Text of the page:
If you’re a tenant in a New York City high-rise apartment or condo, you’re probably familiar with the “80/20 carpet rule,” which requires you to cover 80% of your floors with carpeting.
The primary purpose of this 80% carpet requirement is noise abatement.
A Clause in Lease Agreements
The ubiquity of the rule in NYC tenements, apartments, and condos suggests that 80% carpet requirements is a municipal law, but it isn’t.
It’s usually included in rental agreements, however, as a matter of course. And that makes keeping the floors covered your responsibility as a tenant.
The spirit of the 80% carpet rule is to create good neighbors.
While violating it doesn’t put you at risk of legal action, it can result in termination of your lease, and ultimately eviction.
Enforcement Is Rare
If you’re conscious of the noise you make, you have little to fear. True story:
One long-term New York condo dweller reports that she had to carpet the floor to get her move-in deposit back. Once the deposit was safely in hand, she was contemplating replacing the carpets with smaller ones. She commented: “As long as you don’t have any deposit tied up and aren’t making noise, do what works best for you.”
This advice probably isn’t wise, nor should you completely ignore the requirement to carpet your floors if your lease contains an 80/20 clause.
Another true story:
Another long-term NYC tenant decided to have her hardwood floors refinished. The downstairs neighbor saw the flooring trucks outside and commented that uncovered hardwood floors were impermissible. The upstairs neighbor chose — against her wishes — to cover the freshly refinished floors.
How Much of the Floor Do You Have to Carpet?
Does the 80/20 rule refer to parts of the floor that are under furniture? Not if you consider that its main intention is to reduce noise from foot traffic. In many cases, it probably fulfills the spirit of the rule to carpet 80% of the walkable portions of the floor. That is, of course, as long as you don’t have pets or kids who like to bounce up and down on the beds.
Laying carpets in all parts of a dwelling unit except the kitchen probably satisfies the letter of the 80% requirement. It violates the spirit, however, if you spend most of your time in the kitchen.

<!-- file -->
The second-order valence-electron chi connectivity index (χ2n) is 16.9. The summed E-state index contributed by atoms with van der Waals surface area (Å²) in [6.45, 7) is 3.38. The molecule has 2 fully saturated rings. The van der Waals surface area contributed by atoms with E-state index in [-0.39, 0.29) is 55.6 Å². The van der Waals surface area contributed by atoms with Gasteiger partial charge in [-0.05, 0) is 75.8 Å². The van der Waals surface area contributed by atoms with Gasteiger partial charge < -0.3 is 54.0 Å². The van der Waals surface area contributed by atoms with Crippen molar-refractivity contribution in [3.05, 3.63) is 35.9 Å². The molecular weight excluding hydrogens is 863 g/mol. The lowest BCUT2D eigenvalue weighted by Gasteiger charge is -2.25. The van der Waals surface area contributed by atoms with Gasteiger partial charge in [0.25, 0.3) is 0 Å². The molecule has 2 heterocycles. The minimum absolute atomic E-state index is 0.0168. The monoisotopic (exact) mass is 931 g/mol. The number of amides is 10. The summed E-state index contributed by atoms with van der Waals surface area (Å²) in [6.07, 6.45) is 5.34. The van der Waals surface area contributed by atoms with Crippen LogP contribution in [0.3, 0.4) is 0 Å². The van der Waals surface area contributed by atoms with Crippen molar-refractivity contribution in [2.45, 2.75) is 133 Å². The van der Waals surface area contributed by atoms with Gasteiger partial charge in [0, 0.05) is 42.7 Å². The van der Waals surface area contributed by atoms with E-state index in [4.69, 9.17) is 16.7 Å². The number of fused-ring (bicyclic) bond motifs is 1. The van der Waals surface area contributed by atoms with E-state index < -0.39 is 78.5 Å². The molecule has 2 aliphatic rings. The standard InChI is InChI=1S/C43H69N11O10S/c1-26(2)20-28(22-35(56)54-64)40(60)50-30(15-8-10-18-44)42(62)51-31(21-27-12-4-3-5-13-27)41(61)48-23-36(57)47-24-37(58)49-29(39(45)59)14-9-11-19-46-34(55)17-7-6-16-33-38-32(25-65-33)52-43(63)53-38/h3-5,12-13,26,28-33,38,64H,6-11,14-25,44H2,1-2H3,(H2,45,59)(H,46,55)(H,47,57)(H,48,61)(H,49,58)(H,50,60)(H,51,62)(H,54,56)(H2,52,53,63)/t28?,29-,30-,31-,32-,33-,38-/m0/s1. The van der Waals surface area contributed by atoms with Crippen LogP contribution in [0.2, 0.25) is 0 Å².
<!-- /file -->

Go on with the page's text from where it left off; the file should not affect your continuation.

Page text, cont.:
That doesn’t mean you need shag carpeting where you prepare food. Here are three options:
- Luxury vinyl tiles are attractive, effectively absorb footstep sounds, and you can remove them when you move.
- Laminate flooring can be installed with a sound-absorbing underlayment.
- Sisal mats are easy to take outside and clean.
- Take your shoes off when you enter the apartment.
Hope for Distressed Tenants
As a home improvement consultant, I often field questions from distraught downstairs tenants. They generally want to know what they can do to their units to deaden the sound coming from upstairs.
One such question came from a woman in a Boston brownstone who had just moved in.
The answer, unfortunately, is “not much”. Permanent improvements require the landlord’s approval, and your landlord should pay for them. This is more difficult, however, in older historical buildings, such as brownstones — which are notoriously noisy. Soundproofing even one of the units in such a building would be an overwhelming project.
I usually recommend asking the upstairs neighbors to install carpets.
Absent an 80/20 lease clause, however, there’s no incentive for the neighbors to comply. If the rule is written into the leases of everyone in the building, though, your demand for carpeting upstairs is reasonable. It can produce a quick resolution to a pernicious problem.
As a tenant, look for the 80/20 rule in your lease before you sign it. It’s there for your benefit, and someday you’ll be thankful when a family of 10 moves in upstairs.